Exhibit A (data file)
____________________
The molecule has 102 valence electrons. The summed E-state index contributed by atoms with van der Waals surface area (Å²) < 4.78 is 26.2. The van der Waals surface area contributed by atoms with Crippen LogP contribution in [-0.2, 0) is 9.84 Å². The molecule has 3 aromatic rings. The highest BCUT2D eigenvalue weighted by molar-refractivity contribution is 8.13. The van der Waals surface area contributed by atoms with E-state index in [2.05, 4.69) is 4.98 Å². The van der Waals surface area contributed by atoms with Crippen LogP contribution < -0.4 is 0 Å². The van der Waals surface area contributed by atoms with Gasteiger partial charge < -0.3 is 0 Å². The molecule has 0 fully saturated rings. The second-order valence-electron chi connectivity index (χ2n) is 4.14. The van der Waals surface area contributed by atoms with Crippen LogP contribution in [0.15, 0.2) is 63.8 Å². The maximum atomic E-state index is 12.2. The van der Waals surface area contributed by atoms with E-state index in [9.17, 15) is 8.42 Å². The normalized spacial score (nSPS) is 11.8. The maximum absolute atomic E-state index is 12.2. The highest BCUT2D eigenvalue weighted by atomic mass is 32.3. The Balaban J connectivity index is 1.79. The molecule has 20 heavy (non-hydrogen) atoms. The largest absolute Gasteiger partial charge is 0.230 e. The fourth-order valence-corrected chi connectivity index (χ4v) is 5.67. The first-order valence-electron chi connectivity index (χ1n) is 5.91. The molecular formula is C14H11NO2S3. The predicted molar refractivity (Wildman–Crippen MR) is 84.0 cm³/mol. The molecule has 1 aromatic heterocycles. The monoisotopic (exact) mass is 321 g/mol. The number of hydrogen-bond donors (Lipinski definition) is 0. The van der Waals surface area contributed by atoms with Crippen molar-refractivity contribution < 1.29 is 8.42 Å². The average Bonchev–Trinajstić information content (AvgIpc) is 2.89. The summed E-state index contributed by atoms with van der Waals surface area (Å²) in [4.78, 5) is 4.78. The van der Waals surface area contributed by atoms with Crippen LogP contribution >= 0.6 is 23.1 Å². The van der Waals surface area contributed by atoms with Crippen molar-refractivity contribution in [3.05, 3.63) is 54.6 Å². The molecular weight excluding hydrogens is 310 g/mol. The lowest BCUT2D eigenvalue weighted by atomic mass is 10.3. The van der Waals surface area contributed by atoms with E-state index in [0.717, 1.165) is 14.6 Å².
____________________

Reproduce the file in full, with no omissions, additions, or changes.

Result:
The molecule has 102 valence electrons. The summed E-state index contributed by atoms with van der Waals surface area (Å²) < 4.78 is 26.2. The van der Waals surface area contributed by atoms with Crippen LogP contribution in [-0.2, 0) is 9.84 Å². The molecule has 3 aromatic rings. The highest BCUT2D eigenvalue weighted by molar-refractivity contribution is 8.13. The van der Waals surface area contributed by atoms with E-state index in [2.05, 4.69) is 4.98 Å². The van der Waals surface area contributed by atoms with Crippen LogP contribution < -0.4 is 0 Å². The van der Waals surface area contributed by atoms with Gasteiger partial charge < -0.3 is 0 Å². The molecule has 0 fully saturated rings. The second-order valence-electron chi connectivity index (χ2n) is 4.14. The van der Waals surface area contributed by atoms with Crippen LogP contribution in [0.15, 0.2) is 63.8 Å². The maximum atomic E-state index is 12.2. The van der Waals surface area contributed by atoms with E-state index in [9.17, 15) is 8.42 Å². The normalized spacial score (nSPS) is 11.8. The maximum absolute atomic E-state index is 12.2. The highest BCUT2D eigenvalue weighted by atomic mass is 32.3. The Balaban J connectivity index is 1.79. The molecule has 20 heavy (non-hydrogen) atoms. The largest absolute Gasteiger partial charge is 0.230 e. The fourth-order valence-corrected chi connectivity index (χ4v) is 5.67. The first-order valence-electron chi connectivity index (χ1n) is 5.91. The molecular formula is C14H11NO2S3. The predicted molar refractivity (Wildman–Crippen MR) is 84.0 cm³/mol. The molecule has 1 aromatic heterocycles. The monoisotopic (exact) mass is 321 g/mol. The number of hydrogen-bond donors (Lipinski definition) is 0. The van der Waals surface area contributed by atoms with Crippen molar-refractivity contribution < 1.29 is 8.42 Å². The average Bonchev–Trinajstić information content (AvgIpc) is 2.89. The summed E-state index contributed by atoms with van der Waals surface area (Å²) in [4.78, 5) is 4.78. The van der Waals surface area contributed by atoms with Crippen LogP contribution >= 0.6 is 23.1 Å². The van der Waals surface area contributed by atoms with Crippen molar-refractivity contribution in [3.05, 3.63) is 54.6 Å². The molecular weight excluding hydrogens is 310 g/mol. The lowest BCUT2D eigenvalue weighted by atomic mass is 10.3. The van der Waals surface area contributed by atoms with E-state index in [0.717, 1.165) is 14.6 Å².